“Because I say so.” How many times have we heard that phrase? Parents say it to children. Employers say it to their employees. Unfortunately, writers also say it to their characters. When a character does something that seems entirely unreasonable, or makes a sudden change to their behavior based on little more than impulse, or there is a drastic change in an adaptation between the original character and what we as the audience experience now, it’s because the writer says so. The plot or the writer demands it.
To me, there are few things lazier.
Letting the plot dictate the actions of your characters robs them of their agency. Without agency, your characters become even more difficult for the audience to engage with on a meaningful level. If your audience is disengaged, how are they supposed to care about the story you’re trying to tell? Just like a good Dungeon Master in Dungeons & Dragons acts more like a guide for their players than a dictator, so too does a good writer gently guide their characters rather than imposing themselves upon events, undermining the characters’ wills and reducing their significance.
Even more egregious, to me, is the writer who seems to preserve the agency of a character but railroads them into something that goes against their development for some author-centric reason. If you ever find yourself saying “This character wouldn’t do that” or “Why did this scene happen in this way? It makes no sense for them to do this,” you’ve seen what I’m talking about in action. I’m avoiding specific cases in the name of avoiding spoilers, but that’s what the comments are for! Let’s talk about some of these things, especially ones that piss you off.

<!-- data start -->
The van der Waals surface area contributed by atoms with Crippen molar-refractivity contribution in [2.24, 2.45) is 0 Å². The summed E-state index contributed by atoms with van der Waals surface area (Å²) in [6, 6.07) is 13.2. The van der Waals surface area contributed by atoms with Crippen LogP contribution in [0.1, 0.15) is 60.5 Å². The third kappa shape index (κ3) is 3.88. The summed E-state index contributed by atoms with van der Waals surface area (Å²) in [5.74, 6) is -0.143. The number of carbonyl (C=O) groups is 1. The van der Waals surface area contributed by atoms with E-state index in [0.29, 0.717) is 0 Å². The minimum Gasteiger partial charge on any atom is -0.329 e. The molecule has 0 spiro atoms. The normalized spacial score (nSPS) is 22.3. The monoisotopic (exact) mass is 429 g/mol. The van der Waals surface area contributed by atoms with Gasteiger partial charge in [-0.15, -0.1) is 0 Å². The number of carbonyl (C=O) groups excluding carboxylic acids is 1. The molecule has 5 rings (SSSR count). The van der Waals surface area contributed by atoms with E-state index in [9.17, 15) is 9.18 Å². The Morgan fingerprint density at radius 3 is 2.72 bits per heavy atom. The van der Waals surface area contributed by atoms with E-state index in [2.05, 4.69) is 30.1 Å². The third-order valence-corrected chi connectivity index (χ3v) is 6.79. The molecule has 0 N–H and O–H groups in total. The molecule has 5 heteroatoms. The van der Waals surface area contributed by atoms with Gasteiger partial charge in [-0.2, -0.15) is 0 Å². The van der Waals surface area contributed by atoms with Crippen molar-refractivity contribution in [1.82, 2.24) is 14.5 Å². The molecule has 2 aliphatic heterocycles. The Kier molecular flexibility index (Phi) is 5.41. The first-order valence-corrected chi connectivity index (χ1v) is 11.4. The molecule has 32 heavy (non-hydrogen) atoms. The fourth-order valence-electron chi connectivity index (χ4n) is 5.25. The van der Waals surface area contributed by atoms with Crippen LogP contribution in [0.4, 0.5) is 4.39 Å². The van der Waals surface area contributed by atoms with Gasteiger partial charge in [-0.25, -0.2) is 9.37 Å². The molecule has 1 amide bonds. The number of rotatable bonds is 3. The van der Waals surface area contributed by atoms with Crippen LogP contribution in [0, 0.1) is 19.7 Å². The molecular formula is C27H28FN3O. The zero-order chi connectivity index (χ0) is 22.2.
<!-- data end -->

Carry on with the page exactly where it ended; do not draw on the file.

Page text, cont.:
We need to be on the lookout for this sort of thing. There’s no excuse for lazy writing. Not even a deadline is an excuse for a story that makes no sense or does not engage us. If you are writing to inform, to inspire, or even just to entertain, it is worth taking the time to get the words right, set the scene just so, and let your characters speak for themselves, rather than cramming words into their mouths that don’t necessarily fit.
Your characters are more than pistons in your story’s engine. Remember that, and your story will be that much better for it.